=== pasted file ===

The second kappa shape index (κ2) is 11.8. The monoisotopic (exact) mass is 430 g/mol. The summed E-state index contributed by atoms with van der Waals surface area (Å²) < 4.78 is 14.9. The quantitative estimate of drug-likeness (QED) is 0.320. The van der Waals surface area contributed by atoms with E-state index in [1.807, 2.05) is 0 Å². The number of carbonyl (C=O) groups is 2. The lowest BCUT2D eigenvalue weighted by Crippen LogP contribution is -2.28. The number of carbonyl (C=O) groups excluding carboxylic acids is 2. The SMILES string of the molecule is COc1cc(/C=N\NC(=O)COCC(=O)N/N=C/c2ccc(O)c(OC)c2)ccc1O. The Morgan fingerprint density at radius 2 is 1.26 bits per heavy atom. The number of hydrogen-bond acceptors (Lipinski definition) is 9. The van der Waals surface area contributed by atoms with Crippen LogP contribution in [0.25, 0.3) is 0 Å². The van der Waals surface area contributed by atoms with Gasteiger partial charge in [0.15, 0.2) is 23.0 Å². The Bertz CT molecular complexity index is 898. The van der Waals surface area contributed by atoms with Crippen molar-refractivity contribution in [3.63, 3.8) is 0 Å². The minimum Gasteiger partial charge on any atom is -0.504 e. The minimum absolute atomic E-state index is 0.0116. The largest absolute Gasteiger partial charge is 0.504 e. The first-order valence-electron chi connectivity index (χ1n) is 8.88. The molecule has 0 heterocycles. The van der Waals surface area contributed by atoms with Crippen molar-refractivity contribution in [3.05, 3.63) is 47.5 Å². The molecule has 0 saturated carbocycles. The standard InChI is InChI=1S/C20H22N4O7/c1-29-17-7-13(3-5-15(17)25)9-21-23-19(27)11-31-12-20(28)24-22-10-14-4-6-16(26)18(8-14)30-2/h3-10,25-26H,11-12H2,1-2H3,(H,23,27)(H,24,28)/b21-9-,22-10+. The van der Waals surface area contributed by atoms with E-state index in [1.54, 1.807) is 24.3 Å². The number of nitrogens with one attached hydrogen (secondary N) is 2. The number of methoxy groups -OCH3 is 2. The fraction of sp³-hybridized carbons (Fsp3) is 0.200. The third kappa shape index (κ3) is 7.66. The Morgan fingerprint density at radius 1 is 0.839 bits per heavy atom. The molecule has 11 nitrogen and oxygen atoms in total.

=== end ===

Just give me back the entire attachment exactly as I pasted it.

The second kappa shape index (κ2) is 11.8. The monoisotopic (exact) mass is 430 g/mol. The summed E-state index contributed by atoms with van der Waals surface area (Å²) < 4.78 is 14.9. The quantitative estimate of drug-likeness (QED) is 0.320. The van der Waals surface area contributed by atoms with E-state index in [1.807, 2.05) is 0 Å². The number of carbonyl (C=O) groups is 2. The lowest BCUT2D eigenvalue weighted by Crippen LogP contribution is -2.28. The number of carbonyl (C=O) groups excluding carboxylic acids is 2. The SMILES string of the molecule is COc1cc(/C=N\NC(=O)COCC(=O)N/N=C/c2ccc(O)c(OC)c2)ccc1O. The Morgan fingerprint density at radius 2 is 1.26 bits per heavy atom. The number of hydrogen-bond acceptors (Lipinski definition) is 9. The van der Waals surface area contributed by atoms with Crippen LogP contribution in [0.25, 0.3) is 0 Å². The van der Waals surface area contributed by atoms with Gasteiger partial charge in [0.15, 0.2) is 23.0 Å². The Bertz CT molecular complexity index is 898. The van der Waals surface area contributed by atoms with Crippen molar-refractivity contribution in [3.63, 3.8) is 0 Å². The minimum Gasteiger partial charge on any atom is -0.504 e. The minimum absolute atomic E-state index is 0.0116. The largest absolute Gasteiger partial charge is 0.504 e. The first-order valence-electron chi connectivity index (χ1n) is 8.88. The molecule has 0 heterocycles. The van der Waals surface area contributed by atoms with Crippen molar-refractivity contribution in [3.05, 3.63) is 47.5 Å². The molecule has 0 saturated carbocycles. The standard InChI is InChI=1S/C20H22N4O7/c1-29-17-7-13(3-5-15(17)25)9-21-23-19(27)11-31-12-20(28)24-22-10-14-4-6-16(26)18(8-14)30-2/h3-10,25-26H,11-12H2,1-2H3,(H,23,27)(H,24,28)/b21-9-,22-10+. The van der Waals surface area contributed by atoms with E-state index in [1.54, 1.807) is 24.3 Å². The number of nitrogens with one attached hydrogen (secondary N) is 2. The number of methoxy groups -OCH3 is 2. The fraction of sp³-hybridized carbons (Fsp3) is 0.200. The third kappa shape index (κ3) is 7.66. The Morgan fingerprint density at radius 1 is 0.839 bits per heavy atom. The molecule has 11 nitrogen and oxygen atoms in total.